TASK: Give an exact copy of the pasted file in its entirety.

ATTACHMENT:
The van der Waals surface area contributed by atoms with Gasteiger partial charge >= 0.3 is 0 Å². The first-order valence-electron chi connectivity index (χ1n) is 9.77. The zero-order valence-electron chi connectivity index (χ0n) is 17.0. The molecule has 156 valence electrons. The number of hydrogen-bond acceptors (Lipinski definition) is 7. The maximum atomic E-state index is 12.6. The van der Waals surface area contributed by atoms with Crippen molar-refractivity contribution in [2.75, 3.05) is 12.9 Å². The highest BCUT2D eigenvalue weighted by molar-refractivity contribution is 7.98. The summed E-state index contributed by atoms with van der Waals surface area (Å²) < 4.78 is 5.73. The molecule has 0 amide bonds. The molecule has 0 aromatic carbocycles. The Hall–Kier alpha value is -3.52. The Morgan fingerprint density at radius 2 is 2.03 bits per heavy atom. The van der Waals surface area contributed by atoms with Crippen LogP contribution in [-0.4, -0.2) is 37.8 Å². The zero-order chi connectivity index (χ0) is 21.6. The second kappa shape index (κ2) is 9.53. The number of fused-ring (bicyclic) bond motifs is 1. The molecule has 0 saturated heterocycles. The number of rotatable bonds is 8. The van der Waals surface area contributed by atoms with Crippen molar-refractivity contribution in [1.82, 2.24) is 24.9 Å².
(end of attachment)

The van der Waals surface area contributed by atoms with Gasteiger partial charge >= 0.3 is 0 Å². The first-order valence-electron chi connectivity index (χ1n) is 9.77. The zero-order valence-electron chi connectivity index (χ0n) is 17.0. The molecule has 156 valence electrons. The number of hydrogen-bond acceptors (Lipinski definition) is 7. The maximum atomic E-state index is 12.6. The van der Waals surface area contributed by atoms with Crippen molar-refractivity contribution in [2.75, 3.05) is 12.9 Å². The highest BCUT2D eigenvalue weighted by molar-refractivity contribution is 7.98. The summed E-state index contributed by atoms with van der Waals surface area (Å²) < 4.78 is 5.73. The molecule has 0 amide bonds. The molecule has 0 aromatic carbocycles. The Hall–Kier alpha value is -3.52. The Morgan fingerprint density at radius 2 is 2.03 bits per heavy atom. The van der Waals surface area contributed by atoms with Crippen LogP contribution in [-0.4, -0.2) is 37.8 Å². The zero-order chi connectivity index (χ0) is 21.6. The second kappa shape index (κ2) is 9.53. The number of fused-ring (bicyclic) bond motifs is 1. The molecule has 0 saturated heterocycles. The number of rotatable bonds is 8. The van der Waals surface area contributed by atoms with Crippen molar-refractivity contribution in [1.82, 2.24) is 24.9 Å².